Catholic Boy; winner of the Remsen

by Alastair Bull

It’s not that easy for horses to switch between turf and dirt at the highest level. The switch from turf to dirt is particularly difficult in North America, as the best horses are usually aimed first at dirt, where the largest chunk of prize money is available.

But if the horse is by More Than Ready, as Remsen Stakes (G2) winner Catholic Boy is, there’s a much greater chance.

More Than Ready was the best racehorse conceived in the United States by Southern Halo (Halo), the breed shaper who sired 58 Group 1 winners in South America. Winner of the 2000 King’s Bishop Stakes (G1) and fourth in that year’s Kentucky Derby, More Than Ready has been a great success shuttling between Kentucky and Australia, siring 177 stakes winners to date, including 21 at Group/Grade 1 level.

His record is arguably better from his Australian base, where 14 of the top-level winners were conceived – all turf horses. They include two winners of the six-furlong Golden Slipper (Aus-G1) for two-year-olds – including his best sire son, Sebring – and five that won 1 1/2-mile classics for three-year-olds.

From North America, he’s had stars on both turf and dirt. This year his progeny won two Breeders’ Cup races, one on turf (Juvenile Fillies Turf winner Rushing Fall), and one on dirt (Sprint winner Roy H.).

Some even handled both surfaces, such as Verrazano, who won the 1 1/8-mile Haskell Invitational (G1) and the 1 1/8-mile Wood Memorial (G1) on dirt at three before heading to England as a four-year-old, where he finished third in the one-mile Lockinge Stakes (Eng-G1) at Newbury and second in the one-mile Queen Anne Stakes (Eng-G1) at Royal Ascot.

Catholic Boy looks set to join him. Winner of his first two starts on turf, including the With Anticipation Stakes (G3), he ran a very good race for a fourth-place finish in the Breeders’ Cup Juvenile Turf (G1) behind Mendelssohn, finishing strongly from well back.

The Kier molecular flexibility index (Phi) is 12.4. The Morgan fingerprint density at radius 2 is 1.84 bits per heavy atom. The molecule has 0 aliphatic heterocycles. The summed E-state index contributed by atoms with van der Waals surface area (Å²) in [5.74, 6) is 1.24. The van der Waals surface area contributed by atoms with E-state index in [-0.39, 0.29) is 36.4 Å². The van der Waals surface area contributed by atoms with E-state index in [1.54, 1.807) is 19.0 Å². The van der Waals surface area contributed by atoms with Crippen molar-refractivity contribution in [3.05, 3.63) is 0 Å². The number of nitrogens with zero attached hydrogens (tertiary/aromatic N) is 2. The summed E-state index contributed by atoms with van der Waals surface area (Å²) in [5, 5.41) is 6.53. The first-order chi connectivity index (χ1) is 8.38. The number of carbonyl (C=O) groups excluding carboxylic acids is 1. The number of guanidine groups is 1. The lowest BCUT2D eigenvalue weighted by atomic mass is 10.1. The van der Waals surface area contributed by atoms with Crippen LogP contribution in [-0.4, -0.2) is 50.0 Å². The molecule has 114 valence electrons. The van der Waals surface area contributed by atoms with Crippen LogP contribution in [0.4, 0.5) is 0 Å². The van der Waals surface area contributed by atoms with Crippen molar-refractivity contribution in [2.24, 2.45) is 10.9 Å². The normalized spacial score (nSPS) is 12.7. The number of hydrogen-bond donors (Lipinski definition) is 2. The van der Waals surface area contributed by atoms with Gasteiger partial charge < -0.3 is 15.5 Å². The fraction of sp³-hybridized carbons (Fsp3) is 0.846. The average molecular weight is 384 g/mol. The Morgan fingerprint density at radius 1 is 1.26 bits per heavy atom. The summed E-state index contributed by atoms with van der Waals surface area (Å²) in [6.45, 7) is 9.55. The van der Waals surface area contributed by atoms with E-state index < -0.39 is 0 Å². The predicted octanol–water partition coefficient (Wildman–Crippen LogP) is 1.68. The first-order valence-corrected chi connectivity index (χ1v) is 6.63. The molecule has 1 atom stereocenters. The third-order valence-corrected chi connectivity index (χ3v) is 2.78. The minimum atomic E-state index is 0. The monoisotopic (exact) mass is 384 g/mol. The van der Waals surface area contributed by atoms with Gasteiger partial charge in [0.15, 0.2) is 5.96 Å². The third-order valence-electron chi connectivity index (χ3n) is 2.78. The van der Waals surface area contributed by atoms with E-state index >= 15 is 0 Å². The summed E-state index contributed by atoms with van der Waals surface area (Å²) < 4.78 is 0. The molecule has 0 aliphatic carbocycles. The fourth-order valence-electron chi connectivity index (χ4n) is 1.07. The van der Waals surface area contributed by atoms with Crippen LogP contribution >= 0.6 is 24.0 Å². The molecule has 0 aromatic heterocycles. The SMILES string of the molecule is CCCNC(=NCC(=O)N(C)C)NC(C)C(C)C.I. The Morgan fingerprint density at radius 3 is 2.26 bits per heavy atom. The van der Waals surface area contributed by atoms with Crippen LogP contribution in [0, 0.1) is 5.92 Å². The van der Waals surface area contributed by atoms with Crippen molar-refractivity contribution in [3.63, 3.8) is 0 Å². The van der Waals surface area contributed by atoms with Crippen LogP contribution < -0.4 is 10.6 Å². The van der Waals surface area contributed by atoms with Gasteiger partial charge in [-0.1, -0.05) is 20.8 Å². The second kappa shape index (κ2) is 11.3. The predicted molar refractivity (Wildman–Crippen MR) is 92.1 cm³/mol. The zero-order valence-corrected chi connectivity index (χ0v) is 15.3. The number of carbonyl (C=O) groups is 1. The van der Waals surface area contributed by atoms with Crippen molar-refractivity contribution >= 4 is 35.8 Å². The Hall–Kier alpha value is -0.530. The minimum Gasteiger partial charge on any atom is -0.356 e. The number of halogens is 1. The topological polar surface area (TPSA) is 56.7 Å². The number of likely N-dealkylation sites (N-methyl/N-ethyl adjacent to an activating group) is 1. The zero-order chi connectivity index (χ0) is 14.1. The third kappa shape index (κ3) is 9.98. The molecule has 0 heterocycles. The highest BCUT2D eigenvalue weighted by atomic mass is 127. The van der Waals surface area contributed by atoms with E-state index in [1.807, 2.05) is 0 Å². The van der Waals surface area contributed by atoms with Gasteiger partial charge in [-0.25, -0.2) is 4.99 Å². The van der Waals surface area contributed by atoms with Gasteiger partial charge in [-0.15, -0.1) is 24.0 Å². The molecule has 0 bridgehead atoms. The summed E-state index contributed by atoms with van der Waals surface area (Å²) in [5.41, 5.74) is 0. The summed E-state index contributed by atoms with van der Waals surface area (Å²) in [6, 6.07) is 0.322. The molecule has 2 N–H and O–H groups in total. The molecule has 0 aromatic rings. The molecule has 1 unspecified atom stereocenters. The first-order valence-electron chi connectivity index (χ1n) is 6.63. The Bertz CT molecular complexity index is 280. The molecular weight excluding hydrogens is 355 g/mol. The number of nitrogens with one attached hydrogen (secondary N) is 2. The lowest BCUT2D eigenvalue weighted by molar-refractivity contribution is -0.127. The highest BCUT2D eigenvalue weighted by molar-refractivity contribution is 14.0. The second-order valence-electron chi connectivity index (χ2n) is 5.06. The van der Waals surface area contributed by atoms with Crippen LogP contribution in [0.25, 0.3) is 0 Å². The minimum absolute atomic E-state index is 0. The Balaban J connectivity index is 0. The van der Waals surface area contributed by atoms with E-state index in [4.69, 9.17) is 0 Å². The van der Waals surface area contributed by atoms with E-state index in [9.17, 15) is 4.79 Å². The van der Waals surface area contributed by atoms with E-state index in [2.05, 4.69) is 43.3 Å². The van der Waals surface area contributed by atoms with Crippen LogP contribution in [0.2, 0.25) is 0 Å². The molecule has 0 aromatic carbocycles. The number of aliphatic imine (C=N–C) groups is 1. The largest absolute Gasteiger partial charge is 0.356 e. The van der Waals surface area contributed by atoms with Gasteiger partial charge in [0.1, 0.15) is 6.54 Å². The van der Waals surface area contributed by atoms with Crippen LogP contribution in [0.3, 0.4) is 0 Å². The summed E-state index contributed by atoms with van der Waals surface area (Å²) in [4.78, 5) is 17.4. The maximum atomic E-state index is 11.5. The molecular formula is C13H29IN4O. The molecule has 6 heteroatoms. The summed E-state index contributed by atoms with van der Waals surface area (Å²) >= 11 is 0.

He couldn’t have been more impressive when switching to dirt at Aqueduct on December 2, strolling away as he liked at the finish of the 1 1/8-mile Remsen to defeat Nashua Stakes (G2) winner Avery Island. The strength of the field was hard to assess, but Catholic Boy couldn’t do much more than was asked and clearly put himself among the potential Kentucky Derby contenders.

As More Than Ready’s record shows, he can get horses with ability at a large variety of distances. It’s best to assess the pedigree of Catholic Boy’s dam, Song of Bernadette (Bernardini), when trying to predict his chances of staying 1 1/4 miles at Churchill Downs. This does give some good news to Catholic Boy – though most of his high-quality relatives that raced in the U.S. have form up to 1 1/16 miles, his third dam Lucky Us (by top stamina influence Nijinsky II) is the dam of Lucky Song, winner of the 1 13/16-mile Park Hill Stakes (Eng-G2) in England.

Catholic Boy looked full of run at the end of 1 1/8 miles in the Remsen, and he should stay 1 1/4 miles if he makes it to the Kentucky Derby. The big question will be one of class, and his performances in early 2018 should be watched carefully.

Additional Kentucky Derby Pedigree Profiles:

Bolt d’Oro
Enticed
Firenze Fire
Free Drop Billy
Good Magic
Happily
McKinzie
Roaring Lion
Ruggero
Saxon Warrior (JPN)
The Tabulator